I have a few more pictures to post (of potting a cutting in a 1 QT yogurt container), but instead of adding them here, I'll just link to the imageshack album where they are located: http://imageshack.us/photo/my-images/838/18sansqtwickinside.jpg. Thank you again everyone! Feel free to critique my work, suggestions for next time, and what you think about there being very few roots left on each new cutting... I hope to continually improve on this front!

- Siobhan

p.s. I realize I posted a lot of photos, and for most of you, you already know what rooting powder looks like, rhizomes, and so forth, so it probably seems very gratuitous. I posted a lot of pictures because when I was about to do this, I wanted to find a page of someone who had done this, and had LOTS of pictures... but I never found that. So, I hope you can tolerate the picture-heavy post, knowing that it may help some other new Sans owner out there... thanks! :-)

This post was edited by wndy on Fri, Mar 22, 13 at 1:53

    Bookmark   March 22, 2013 at 1:45AM
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Stush2049 Pitts. PA, zone 6

Nice job. And a nicer job of telling everyone. You could use a tomato cage to help hold it all in place when done. I use them on my tall sans.

    Bookmark   March 22, 2013 at 10:15AM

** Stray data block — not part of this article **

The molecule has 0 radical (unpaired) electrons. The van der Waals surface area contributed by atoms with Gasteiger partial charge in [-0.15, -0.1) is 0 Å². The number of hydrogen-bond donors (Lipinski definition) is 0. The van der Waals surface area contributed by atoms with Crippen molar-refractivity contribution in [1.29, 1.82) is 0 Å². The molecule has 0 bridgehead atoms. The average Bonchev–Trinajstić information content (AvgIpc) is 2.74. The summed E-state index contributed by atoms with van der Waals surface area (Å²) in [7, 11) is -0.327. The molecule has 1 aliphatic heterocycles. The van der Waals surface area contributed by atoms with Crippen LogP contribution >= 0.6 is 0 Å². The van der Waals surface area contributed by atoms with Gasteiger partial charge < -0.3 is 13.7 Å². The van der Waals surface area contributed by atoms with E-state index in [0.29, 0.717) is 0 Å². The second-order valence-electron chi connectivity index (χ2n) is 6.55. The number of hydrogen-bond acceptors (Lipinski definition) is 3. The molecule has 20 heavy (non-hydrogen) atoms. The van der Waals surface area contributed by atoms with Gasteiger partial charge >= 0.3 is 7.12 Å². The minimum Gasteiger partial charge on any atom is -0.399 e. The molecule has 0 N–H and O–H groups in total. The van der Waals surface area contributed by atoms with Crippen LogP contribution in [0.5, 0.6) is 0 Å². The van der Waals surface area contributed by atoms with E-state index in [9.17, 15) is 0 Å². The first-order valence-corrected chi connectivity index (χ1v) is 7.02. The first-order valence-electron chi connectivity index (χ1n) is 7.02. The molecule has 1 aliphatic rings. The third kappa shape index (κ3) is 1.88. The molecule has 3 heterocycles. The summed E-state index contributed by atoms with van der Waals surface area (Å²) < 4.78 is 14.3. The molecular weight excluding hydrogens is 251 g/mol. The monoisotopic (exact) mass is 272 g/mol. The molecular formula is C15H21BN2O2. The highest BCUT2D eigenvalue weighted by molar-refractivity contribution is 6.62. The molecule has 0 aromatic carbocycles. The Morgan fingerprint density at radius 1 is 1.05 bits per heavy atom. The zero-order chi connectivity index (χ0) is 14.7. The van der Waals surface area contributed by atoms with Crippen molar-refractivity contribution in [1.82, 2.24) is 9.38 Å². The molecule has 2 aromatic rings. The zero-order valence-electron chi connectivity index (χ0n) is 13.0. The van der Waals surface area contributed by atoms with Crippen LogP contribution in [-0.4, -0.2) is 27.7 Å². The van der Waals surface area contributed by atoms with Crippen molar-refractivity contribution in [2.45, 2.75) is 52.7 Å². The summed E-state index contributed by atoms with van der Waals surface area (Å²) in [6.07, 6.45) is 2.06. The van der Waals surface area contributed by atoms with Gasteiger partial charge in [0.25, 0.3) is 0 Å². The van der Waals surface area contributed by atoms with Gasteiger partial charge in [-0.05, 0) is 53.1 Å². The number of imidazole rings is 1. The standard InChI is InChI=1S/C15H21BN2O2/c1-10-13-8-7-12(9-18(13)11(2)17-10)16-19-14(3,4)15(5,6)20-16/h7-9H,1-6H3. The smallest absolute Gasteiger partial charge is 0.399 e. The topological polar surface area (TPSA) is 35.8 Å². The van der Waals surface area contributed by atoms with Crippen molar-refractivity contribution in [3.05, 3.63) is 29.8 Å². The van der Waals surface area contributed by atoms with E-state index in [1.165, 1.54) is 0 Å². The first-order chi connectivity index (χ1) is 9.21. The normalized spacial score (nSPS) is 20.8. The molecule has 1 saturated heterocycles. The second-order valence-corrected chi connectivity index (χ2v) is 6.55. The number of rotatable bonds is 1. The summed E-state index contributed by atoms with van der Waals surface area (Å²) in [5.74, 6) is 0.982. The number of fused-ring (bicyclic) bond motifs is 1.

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These look lovely! How are they doing now - just wondering how long it takes for roots to settle in. I re-potted mine using almost all the same steps, except that I gave them lots of water in the end and let them drain before moving them to a warm room. Was watering them a huge mistake - should I re-pot again?

    Bookmark   June 29, 2013 at 12:06AM
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(continuing from above) I planted them in different pots and all look like this. Its an 8 inch pot which would have likely been too large for one bunch, so I filled it half way

This post was edited by jansy1985 on Sat, Jun 29, 13 at 1:15

    Bookmark   June 29, 2013 at 12:16AM
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pirate_girl(Zone7 NYC)

Great job, good looking tutorial, but I'm perplexed why you're using a wick on Sans. pls? Also what's it made of, looks like it could be paper towel or even terrycloth?

Thought all was looking good, but I'd save rooting hormone (or cinnamon that I use for a similar purpose for after trimming all the ends (I thought I saw it used before).

    Bookmark   June 29, 2013 at 5:19PM